Power of alternative medicine in boosting immune system

Most of the diseases we get are as a result of the food we eat. This is the argument made by Rose Munyinyi,  a Nairobi-based naturopathic doctor who relies on nutrition and traditional herbs to treat patients with various diseases including cancer.  Indeed, this is a claim backed by the Global Burden of Disease Study, which attributes  one in every five deaths in the world to poor diet. The study-based at the Institute of Health Metrics and Evaluation at the University of Washington, US found that poor diet was the second highest risk factor for early death after smoking.

Naturopathy is one of the widely practised therapies as alternative medicine. “It’s the kind of treatment, which stimulates the body to heal itself by boosting the immunity,” says Rose. It’s based on the body’s ability to repair itself without reliance on conventional medicine. Rose, who has been administering the therapy for the past 19 years, says a change in diet has the power to restore health and ensure general wellbeing.  Other techniques for alternative medicine include aromatherapy, acupuncture, chiropractic, homeopathy and reflexology.

“More people are eating food that is deficient in vital nutrients, minerals and vitamins, which the body relies on to perform numerous functions. We have fallen into the pitfall of pleasing the taste buds at the expense of our health,” she says. In the long run vital nutrients deficiency and toxicity caused as a result of taking processed foods lowers the body’s immunity and causes diseases. Some of the fruits, vegetables and herbs that she recommends to cancer patients are beetroot, green vegetables, apples, cinnamon, turmeric, cumin, ginger, parsley as they are packed with antioxidants, which lower risk of infections and help fight cancer. Others include thorn melon, kiwi, pawpaw, avocado and water melon.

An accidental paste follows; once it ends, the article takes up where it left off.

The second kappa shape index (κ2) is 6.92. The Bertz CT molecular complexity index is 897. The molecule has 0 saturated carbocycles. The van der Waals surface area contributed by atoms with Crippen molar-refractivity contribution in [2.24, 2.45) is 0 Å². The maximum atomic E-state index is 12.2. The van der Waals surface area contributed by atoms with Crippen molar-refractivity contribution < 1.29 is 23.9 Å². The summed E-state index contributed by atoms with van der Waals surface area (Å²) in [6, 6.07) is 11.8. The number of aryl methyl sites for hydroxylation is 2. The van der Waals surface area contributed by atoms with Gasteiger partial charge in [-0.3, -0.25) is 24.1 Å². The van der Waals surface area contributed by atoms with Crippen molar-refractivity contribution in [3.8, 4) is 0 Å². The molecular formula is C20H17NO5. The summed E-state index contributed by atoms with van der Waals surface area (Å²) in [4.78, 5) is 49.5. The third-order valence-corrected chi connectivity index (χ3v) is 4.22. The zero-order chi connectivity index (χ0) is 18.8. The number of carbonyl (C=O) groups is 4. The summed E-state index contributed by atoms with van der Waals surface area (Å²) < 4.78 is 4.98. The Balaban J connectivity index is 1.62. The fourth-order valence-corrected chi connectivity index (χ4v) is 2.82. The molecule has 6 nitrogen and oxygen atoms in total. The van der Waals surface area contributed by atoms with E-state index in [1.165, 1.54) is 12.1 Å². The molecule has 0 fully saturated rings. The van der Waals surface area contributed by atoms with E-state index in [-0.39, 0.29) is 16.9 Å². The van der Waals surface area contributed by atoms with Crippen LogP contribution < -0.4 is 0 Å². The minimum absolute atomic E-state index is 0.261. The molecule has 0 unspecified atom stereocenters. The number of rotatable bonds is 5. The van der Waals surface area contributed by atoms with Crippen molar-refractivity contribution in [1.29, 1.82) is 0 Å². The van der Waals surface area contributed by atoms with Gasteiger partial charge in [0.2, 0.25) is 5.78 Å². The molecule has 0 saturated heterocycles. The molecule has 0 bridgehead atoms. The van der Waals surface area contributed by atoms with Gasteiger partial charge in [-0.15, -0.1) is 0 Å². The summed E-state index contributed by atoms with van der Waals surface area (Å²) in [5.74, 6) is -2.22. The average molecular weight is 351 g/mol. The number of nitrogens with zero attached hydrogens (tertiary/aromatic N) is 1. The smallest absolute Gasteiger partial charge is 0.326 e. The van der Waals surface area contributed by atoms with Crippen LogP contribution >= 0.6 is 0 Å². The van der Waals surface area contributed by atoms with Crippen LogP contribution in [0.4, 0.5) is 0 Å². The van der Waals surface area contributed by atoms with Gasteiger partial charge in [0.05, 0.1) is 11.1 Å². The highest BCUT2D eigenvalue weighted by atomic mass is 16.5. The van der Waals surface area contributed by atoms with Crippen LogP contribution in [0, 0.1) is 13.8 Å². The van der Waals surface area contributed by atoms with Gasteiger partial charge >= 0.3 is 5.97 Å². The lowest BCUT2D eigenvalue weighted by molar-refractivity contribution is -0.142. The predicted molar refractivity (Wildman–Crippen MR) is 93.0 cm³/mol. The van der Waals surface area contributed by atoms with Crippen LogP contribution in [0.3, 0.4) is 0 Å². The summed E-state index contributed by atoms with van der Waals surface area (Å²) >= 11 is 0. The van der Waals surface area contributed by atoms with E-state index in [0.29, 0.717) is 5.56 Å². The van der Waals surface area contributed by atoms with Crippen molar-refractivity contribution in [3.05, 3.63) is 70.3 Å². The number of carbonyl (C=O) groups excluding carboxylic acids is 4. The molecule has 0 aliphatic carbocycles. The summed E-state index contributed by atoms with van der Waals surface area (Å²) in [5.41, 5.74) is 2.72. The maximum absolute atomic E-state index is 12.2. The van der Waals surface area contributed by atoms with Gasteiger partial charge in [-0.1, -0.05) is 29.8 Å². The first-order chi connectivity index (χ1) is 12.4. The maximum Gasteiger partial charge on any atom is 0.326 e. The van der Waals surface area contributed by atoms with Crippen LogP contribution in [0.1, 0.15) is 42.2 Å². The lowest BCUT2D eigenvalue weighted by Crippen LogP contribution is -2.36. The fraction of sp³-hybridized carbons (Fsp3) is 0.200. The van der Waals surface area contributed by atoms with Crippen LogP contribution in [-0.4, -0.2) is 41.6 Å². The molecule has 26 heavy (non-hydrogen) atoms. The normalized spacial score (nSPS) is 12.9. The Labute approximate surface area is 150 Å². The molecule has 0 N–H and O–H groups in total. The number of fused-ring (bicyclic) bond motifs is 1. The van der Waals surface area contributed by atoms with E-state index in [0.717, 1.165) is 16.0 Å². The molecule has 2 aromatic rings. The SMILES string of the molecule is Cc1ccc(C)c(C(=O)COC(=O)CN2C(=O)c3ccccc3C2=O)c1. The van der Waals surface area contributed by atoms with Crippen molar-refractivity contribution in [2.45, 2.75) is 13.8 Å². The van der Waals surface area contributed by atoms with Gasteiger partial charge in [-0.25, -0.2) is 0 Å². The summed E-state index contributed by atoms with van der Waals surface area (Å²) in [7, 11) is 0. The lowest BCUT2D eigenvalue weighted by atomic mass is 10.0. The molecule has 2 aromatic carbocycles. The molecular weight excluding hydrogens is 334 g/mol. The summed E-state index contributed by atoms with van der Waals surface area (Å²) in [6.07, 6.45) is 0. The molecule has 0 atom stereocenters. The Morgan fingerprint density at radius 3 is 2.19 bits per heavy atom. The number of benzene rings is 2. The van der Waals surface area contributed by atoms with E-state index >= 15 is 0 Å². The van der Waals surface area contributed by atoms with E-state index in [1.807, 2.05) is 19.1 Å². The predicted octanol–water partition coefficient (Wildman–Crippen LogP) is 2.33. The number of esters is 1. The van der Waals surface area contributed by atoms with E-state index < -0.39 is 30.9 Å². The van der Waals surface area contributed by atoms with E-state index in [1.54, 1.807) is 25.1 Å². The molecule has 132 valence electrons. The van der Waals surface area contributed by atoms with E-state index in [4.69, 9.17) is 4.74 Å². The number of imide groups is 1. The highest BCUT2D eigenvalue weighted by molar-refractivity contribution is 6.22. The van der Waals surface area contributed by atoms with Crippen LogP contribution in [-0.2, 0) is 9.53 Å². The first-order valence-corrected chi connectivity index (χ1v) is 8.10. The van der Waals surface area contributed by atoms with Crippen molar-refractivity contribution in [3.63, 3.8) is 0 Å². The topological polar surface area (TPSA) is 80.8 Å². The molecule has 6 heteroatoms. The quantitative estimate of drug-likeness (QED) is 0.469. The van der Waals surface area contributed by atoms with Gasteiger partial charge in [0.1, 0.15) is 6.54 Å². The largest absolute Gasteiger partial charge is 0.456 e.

Rose is certified by Kenya Medical Research Institute (Kemri) as an alternative healthcare practitioner. She developed an interest in alternative medicine as a young girl growing up in Njoro, Nakuru county. On several occasions she watched her grandmother use herbs treat various diseases. “When I developed chicken pox my grandmother did not take me to hospital. Instead, she boiled eucalyptus leaves and gave me a steam bath. Within three days I was healed,” she says. Growing up, Rose also struggled with chronic malaria that persisted despite several visits to the doctor was later treated using herbs.

She went to Zambia in 2000 to pursue a one-year course on alternative medicine in nutrition before beginning her practice. Her treatment regimen entails use of herbs with medicinal value and adherence to a certain diet. According to the 2017 State of the World’s Plant report at least 28,187 plant species are currently recorded as being medicinal. While some are acceptable in modern health systems others are used in traditional plant-based medicine. Countries such as China have, for instance, announced plans to integrate traditional Chinese medicine into their healthcare systems by 2020.

In her case, she uses plant extracts from plants such as dandelion, motherwort, eucalyptus, and alfafa, among others.  “In treating diseases, herbs help boost immunity and detoxifies the body,” she argues. The remedies are made from the whole or part of the plant to stimulate the body to heal itself or relieve the side effects of medical treatments.

When it comes to diet, Rose recommends that patients take a lot of fruits and vegetables, especially in raw form since they are packed with essential enzymes and minerals that can boost immunity.

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